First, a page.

Bernie's moonlighting at Fawcett continued at least until early 1943. A March 29, 1943 artists rate list retrieved from the files of editorial director Ralph Daigh (and published in P.C. Hamerlinck's FAWCETT COMPANION), indicates that Baily was still producing work for the company at that time. Note, too, that his credits also included artwork for the Spy Smasher feature.
Fawcett artist rate list (March 29, 1943)
crediting "Bernard Bailey" (sic)
[image courtesy of P.C. Hamerlinck]
Curiously, at about the same time, Bernie was getting a helping hand on The Spectre. The helping hand of Pierce Rice.
The Spectre chapter in ALL-STAR COMICS #14 (Dec. 1942-Jan. 1943) has been identified as having been penciled by Rice, with Baily providing the inks. Furthermore, Rice also handled the art chores on the Ghostly Guardian's story in MORE FUN COMICS #90 (April 1943).
Pierce Rice Spectre splash page
MORE FUN COMICS #90 (April 1943)
At first look, it doesn't add up. Why would an artist jeopardize his bread-and-butter job (and split his page rate) in order to pick up a few assignments elsewhere? It's not like Baily was overwhelmed with work at DC. During this same time period--fall of 1942--Hourman (who had lost his hyphen along the way), ended with ADVENTURE COMICS #83 (Feb. 1943).
So what was going on?
A clue can be found in a statement made by Bernie's son, Stephen.
"From the time he was a kid he preferred working for himself."
Fate had positioned Baily perfectly. The burgeoning comic book industry was full of guys just like him: would-be entrepreneurs with little money, but a lot of moxie.
The marketplace demanded material; it was ravenous...and undiscriminating. At best, quality was an afterthought; publishers just needed something to fill their pages. This shallow need spawned the comic shops--low paying, no frills, grind-it-out art sweatshops.
Bernie Baily had seen Jerry Iger, Will Eisner and Bert Whitman profit from this business model.
Why not him?
1 Baily, Bernard. interview by Ron Goulart, "Golden Age Memories", THE HISTORY OF DC COMICS (1987), pgs. 50-51.
2 Tan. to Ex. xxxi. 18; ed. Stettin, p. 315.
4 Baily, op. cit.
5 There has been some debate as to the writer of the first Hour-Man story. Even the influential Grand Comic Book Database [GCD] site credited Gardner Fox for some time. My inquiries into the subject led historians Craig Delich and Martin O'Hearn to re-evaluate the writing style of the origin story. In an April 15, 2009 email, Delich informed me, "Ken Fitch wrote the Hour-Man story in NY WORLD'S FAIR 1940, and also wrote the stories for the character in ALL-STAR #2, and ADVENTURE #48 well into issues in the 50's.The credits came from Jerry Bails, who got it from Fitch himself, who also said that he created the character." Delich, with verification from O'Hearn, made subsequent corrections to the GCD credits.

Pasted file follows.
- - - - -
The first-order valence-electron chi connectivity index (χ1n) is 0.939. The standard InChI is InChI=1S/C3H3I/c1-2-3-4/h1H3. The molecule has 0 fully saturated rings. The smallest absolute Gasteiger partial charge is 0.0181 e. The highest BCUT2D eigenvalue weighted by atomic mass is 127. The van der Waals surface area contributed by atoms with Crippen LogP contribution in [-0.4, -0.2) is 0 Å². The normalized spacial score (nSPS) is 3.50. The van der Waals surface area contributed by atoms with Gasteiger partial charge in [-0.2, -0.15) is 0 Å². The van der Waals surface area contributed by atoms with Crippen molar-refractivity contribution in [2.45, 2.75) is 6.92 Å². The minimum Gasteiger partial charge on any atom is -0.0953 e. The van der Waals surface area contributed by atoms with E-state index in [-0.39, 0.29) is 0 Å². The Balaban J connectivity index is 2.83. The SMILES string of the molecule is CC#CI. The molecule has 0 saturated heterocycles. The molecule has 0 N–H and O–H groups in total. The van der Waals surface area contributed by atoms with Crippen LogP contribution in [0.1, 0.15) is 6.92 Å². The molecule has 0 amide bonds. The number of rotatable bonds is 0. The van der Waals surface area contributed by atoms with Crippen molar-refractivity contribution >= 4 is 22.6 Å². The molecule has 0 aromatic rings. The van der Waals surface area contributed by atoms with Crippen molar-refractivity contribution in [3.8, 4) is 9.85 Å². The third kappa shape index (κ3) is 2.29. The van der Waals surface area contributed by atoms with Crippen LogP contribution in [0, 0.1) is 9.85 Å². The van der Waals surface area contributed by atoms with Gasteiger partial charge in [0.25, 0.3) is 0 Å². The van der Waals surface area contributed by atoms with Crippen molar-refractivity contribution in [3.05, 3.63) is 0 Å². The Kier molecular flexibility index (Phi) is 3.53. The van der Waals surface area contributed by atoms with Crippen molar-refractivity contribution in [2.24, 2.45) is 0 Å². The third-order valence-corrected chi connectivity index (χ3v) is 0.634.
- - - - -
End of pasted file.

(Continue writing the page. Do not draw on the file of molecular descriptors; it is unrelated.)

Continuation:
6 Another Fitch ancestor, the Governor's son, Colonel Thomas Fitch, Jr., was THE "Yankee Doodle". According to the story, during the French and Indian War, Fitch commanded a rag-tag troop of colonists attached to the British army. Elisabeth Fitch, the colonel's sister, thought to dress-up the uniform-less Norwalkers by giving them chicken feathers to wear as plumes in their hats. Upon seeing this, the British regulars ridiculed them unmercifully, prompting one of them to mockingly change the words to the then popular tune, Lucy Locket, to what we now know as Yankee Doodle.
7 All-American (AA) Publications was owned by Max C. Gaines and, ostensibly, Jack Liebowitz, DC's "secretary and treasurer". In reality, Liebowitz, while certainly a partner, was gifted that position by Harry Donenfeld, Detective Comics undeniably shady owner and the real money behind AA. The two companies enjoyed a special relationship, outwardly evidenced by reciprocal advertising and the publication of ALL-STAR COMICS.
Eventually, Gaines would sell his share of AA to DC, as it became one part of the amalgamation of distribution and comic book companies under the umbrella corporation, National Periodical Publications.
8 Fox, Gardner. letter printed in ROBIN SNYDER'S HISTORY OF COMICS, vol. 2, #2, (Feb. 1991).
9 Thomas, Roy, "Seven Years Before the Masthead", THE ALL-STAR COMPANION, (2004), pgs. 13-14.
10 Baily, op. cit.
11 North, Sterling, "A National Disgrace", THE CHICAGO DAILY NEWS, May 8, 1940.
12 Baily, op. cit.
13 Although several sources give Whitman credits as early as NEW FUN #1 (Feb. 1935), this is unlikely. Not only was Whitman living and working halfway across the country at the time, the feature credited to him--Judge Perkins--was probably drawn by Bert Salg, a veteran illustrator who died in 1938.
14 The Temerson saga is an involved one that necessarily dovetails into a discussion of the quagmire surrounding such publishers as Holyoke and a plethora of small publishers with a possible, but indeterminate, relationship. As Bernie Baily was himself related to this discussion, I will return to it in a later installment of his story.
15 Goulart, Ron. COMIC BOOK CULTURE: AN ILLUSTRATED HISTORY, (2000), pg. 113.